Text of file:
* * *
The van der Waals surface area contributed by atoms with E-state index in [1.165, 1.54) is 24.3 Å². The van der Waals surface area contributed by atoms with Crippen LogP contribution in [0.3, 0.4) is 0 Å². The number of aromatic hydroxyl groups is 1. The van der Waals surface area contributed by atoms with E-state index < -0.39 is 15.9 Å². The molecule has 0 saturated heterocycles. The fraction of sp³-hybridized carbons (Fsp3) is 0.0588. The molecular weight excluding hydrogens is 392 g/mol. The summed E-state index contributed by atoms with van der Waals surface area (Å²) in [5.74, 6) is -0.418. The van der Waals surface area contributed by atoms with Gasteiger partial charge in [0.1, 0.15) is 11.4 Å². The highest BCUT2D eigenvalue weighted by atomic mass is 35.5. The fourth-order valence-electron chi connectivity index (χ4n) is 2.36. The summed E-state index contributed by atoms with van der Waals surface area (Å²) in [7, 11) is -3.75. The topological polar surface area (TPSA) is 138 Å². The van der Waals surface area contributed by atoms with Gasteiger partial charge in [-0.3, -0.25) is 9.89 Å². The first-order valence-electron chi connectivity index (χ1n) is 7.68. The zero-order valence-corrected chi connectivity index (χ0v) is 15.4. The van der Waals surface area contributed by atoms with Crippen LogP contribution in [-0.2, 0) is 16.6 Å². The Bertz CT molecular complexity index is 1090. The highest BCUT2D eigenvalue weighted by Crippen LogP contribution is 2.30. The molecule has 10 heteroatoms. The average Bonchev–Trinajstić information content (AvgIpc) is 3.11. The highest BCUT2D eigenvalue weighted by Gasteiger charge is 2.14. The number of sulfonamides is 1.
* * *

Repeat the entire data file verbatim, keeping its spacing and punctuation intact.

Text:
The van der Waals surface area contributed by atoms with E-state index in [1.165, 1.54) is 24.3 Å². The van der Waals surface area contributed by atoms with Crippen LogP contribution in [0.3, 0.4) is 0 Å². The number of aromatic hydroxyl groups is 1. The van der Waals surface area contributed by atoms with E-state index < -0.39 is 15.9 Å². The molecule has 0 saturated heterocycles. The fraction of sp³-hybridized carbons (Fsp3) is 0.0588. The molecular weight excluding hydrogens is 392 g/mol. The summed E-state index contributed by atoms with van der Waals surface area (Å²) in [5.74, 6) is -0.418. The van der Waals surface area contributed by atoms with Gasteiger partial charge in [0.1, 0.15) is 11.4 Å². The highest BCUT2D eigenvalue weighted by atomic mass is 35.5. The fourth-order valence-electron chi connectivity index (χ4n) is 2.36. The summed E-state index contributed by atoms with van der Waals surface area (Å²) in [7, 11) is -3.75. The topological polar surface area (TPSA) is 138 Å². The van der Waals surface area contributed by atoms with Gasteiger partial charge in [-0.3, -0.25) is 9.89 Å². The first-order valence-electron chi connectivity index (χ1n) is 7.68. The zero-order valence-corrected chi connectivity index (χ0v) is 15.4. The van der Waals surface area contributed by atoms with Crippen LogP contribution in [-0.2, 0) is 16.6 Å². The Bertz CT molecular complexity index is 1090. The highest BCUT2D eigenvalue weighted by Crippen LogP contribution is 2.30. The molecule has 10 heteroatoms. The average Bonchev–Trinajstić information content (AvgIpc) is 3.11. The highest BCUT2D eigenvalue weighted by Gasteiger charge is 2.14. The number of sulfonamides is 1.